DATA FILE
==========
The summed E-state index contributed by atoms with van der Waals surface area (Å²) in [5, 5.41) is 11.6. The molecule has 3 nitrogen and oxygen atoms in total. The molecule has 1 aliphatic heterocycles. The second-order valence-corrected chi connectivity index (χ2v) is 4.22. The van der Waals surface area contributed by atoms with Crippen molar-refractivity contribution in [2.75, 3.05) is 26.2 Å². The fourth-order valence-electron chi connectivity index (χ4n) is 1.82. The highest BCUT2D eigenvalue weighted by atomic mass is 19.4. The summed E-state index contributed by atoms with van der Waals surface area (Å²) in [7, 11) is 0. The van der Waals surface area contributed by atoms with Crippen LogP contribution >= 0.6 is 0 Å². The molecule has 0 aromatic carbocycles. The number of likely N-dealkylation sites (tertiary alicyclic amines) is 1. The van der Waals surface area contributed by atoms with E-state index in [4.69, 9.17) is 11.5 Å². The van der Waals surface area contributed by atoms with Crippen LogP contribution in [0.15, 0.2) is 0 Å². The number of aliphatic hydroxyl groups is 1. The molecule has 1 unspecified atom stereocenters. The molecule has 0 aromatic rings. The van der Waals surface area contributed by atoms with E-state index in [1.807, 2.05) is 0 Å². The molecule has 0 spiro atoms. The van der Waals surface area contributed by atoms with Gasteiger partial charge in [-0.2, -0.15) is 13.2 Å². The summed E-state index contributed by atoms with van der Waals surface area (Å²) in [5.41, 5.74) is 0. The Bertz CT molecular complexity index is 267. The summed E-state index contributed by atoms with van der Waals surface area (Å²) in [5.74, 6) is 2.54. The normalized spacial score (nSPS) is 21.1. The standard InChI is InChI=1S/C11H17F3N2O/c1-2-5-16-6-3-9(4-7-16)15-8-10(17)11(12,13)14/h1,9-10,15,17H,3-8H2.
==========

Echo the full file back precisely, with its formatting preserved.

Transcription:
The summed E-state index contributed by atoms with van der Waals surface area (Å²) in [5, 5.41) is 11.6. The molecule has 3 nitrogen and oxygen atoms in total. The molecule has 1 aliphatic heterocycles. The second-order valence-corrected chi connectivity index (χ2v) is 4.22. The van der Waals surface area contributed by atoms with Crippen molar-refractivity contribution in [2.75, 3.05) is 26.2 Å². The fourth-order valence-electron chi connectivity index (χ4n) is 1.82. The highest BCUT2D eigenvalue weighted by atomic mass is 19.4. The summed E-state index contributed by atoms with van der Waals surface area (Å²) in [7, 11) is 0. The van der Waals surface area contributed by atoms with Crippen LogP contribution >= 0.6 is 0 Å². The molecule has 0 aromatic carbocycles. The number of likely N-dealkylation sites (tertiary alicyclic amines) is 1. The van der Waals surface area contributed by atoms with E-state index in [4.69, 9.17) is 11.5 Å². The van der Waals surface area contributed by atoms with Crippen LogP contribution in [0.15, 0.2) is 0 Å². The number of aliphatic hydroxyl groups is 1. The molecule has 1 unspecified atom stereocenters. The molecule has 0 aromatic rings. The van der Waals surface area contributed by atoms with E-state index in [1.807, 2.05) is 0 Å². The molecule has 0 spiro atoms. The van der Waals surface area contributed by atoms with Gasteiger partial charge in [-0.2, -0.15) is 13.2 Å². The summed E-state index contributed by atoms with van der Waals surface area (Å²) in [5.41, 5.74) is 0. The Bertz CT molecular complexity index is 267. The summed E-state index contributed by atoms with van der Waals surface area (Å²) in [5.74, 6) is 2.54. The normalized spacial score (nSPS) is 21.1. The standard InChI is InChI=1S/C11H17F3N2O/c1-2-5-16-6-3-9(4-7-16)15-8-10(17)11(12,13)14/h1,9-10,15,17H,3-8H2.